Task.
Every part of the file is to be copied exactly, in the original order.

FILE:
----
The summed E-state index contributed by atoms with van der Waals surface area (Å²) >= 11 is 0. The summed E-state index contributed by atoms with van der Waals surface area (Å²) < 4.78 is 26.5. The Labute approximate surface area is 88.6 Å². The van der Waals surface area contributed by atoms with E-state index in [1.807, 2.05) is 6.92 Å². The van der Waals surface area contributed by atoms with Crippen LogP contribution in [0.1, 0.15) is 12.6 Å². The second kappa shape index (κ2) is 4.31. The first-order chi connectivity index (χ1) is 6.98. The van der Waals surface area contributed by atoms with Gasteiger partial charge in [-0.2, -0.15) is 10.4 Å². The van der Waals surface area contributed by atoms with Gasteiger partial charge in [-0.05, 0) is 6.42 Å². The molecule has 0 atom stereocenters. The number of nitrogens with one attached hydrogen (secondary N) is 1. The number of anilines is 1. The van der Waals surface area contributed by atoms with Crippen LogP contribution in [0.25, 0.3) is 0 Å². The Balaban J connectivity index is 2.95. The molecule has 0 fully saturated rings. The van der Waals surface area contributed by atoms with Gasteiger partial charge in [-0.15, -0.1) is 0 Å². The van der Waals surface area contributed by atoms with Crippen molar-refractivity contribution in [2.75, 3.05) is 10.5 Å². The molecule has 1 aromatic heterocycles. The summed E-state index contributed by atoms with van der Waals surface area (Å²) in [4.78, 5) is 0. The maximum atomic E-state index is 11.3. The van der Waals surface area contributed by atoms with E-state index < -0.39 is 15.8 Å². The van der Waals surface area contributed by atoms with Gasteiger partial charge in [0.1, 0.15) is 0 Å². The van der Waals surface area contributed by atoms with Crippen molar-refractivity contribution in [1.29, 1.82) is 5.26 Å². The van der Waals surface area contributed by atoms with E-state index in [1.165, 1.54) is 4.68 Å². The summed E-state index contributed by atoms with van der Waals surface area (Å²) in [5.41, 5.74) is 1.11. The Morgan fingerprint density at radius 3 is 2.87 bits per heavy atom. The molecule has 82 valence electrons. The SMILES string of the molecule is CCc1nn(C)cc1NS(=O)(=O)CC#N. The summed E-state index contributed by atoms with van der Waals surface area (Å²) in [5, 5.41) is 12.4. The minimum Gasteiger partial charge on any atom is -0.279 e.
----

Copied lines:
The summed E-state index contributed by atoms with van der Waals surface area (Å²) >= 11 is 0. The summed E-state index contributed by atoms with van der Waals surface area (Å²) < 4.78 is 26.5. The Labute approximate surface area is 88.6 Å². The van der Waals surface area contributed by atoms with E-state index in [1.807, 2.05) is 6.92 Å². The van der Waals surface area contributed by atoms with Crippen LogP contribution in [0.1, 0.15) is 12.6 Å². The second kappa shape index (κ2) is 4.31. The first-order chi connectivity index (χ1) is 6.98. The van der Waals surface area contributed by atoms with Gasteiger partial charge in [-0.2, -0.15) is 10.4 Å². The van der Waals surface area contributed by atoms with Gasteiger partial charge in [-0.05, 0) is 6.42 Å². The molecule has 0 atom stereocenters. The number of nitrogens with one attached hydrogen (secondary N) is 1. The number of anilines is 1. The van der Waals surface area contributed by atoms with Crippen LogP contribution in [0.25, 0.3) is 0 Å². The Balaban J connectivity index is 2.95. The molecule has 0 fully saturated rings. The van der Waals surface area contributed by atoms with Gasteiger partial charge in [-0.15, -0.1) is 0 Å². The van der Waals surface area contributed by atoms with Crippen molar-refractivity contribution in [2.75, 3.05) is 10.5 Å². The molecule has 1 aromatic heterocycles. The summed E-state index contributed by atoms with van der Waals surface area (Å²) in [4.78, 5) is 0. The maximum atomic E-state index is 11.3. The van der Waals surface area contributed by atoms with E-state index < -0.39 is 15.8 Å². The van der Waals surface area contributed by atoms with Gasteiger partial charge in [0.1, 0.15) is 0 Å². The van der Waals surface area contributed by atoms with Crippen molar-refractivity contribution in [1.29, 1.82) is 5.26 Å². The van der Waals surface area contributed by atoms with E-state index in [1.165, 1.54) is 4.68 Å². The summed E-state index contributed by atoms with van der Waals surface area (Å²) in [5.41, 5.74) is 1.11. The Morgan fingerprint density at radius 3 is 2.87 bits per heavy atom. The molecule has 82 valence electrons. The SMILES string of the molecule is CCc1nn(C)cc1NS(=O)(=O)CC#N. The summed E-state index contributed by atoms with van der Waals surface area (Å²) in [5, 5.41) is 12.4. The minimum Gasteiger partial charge on any atom is -0.279 e.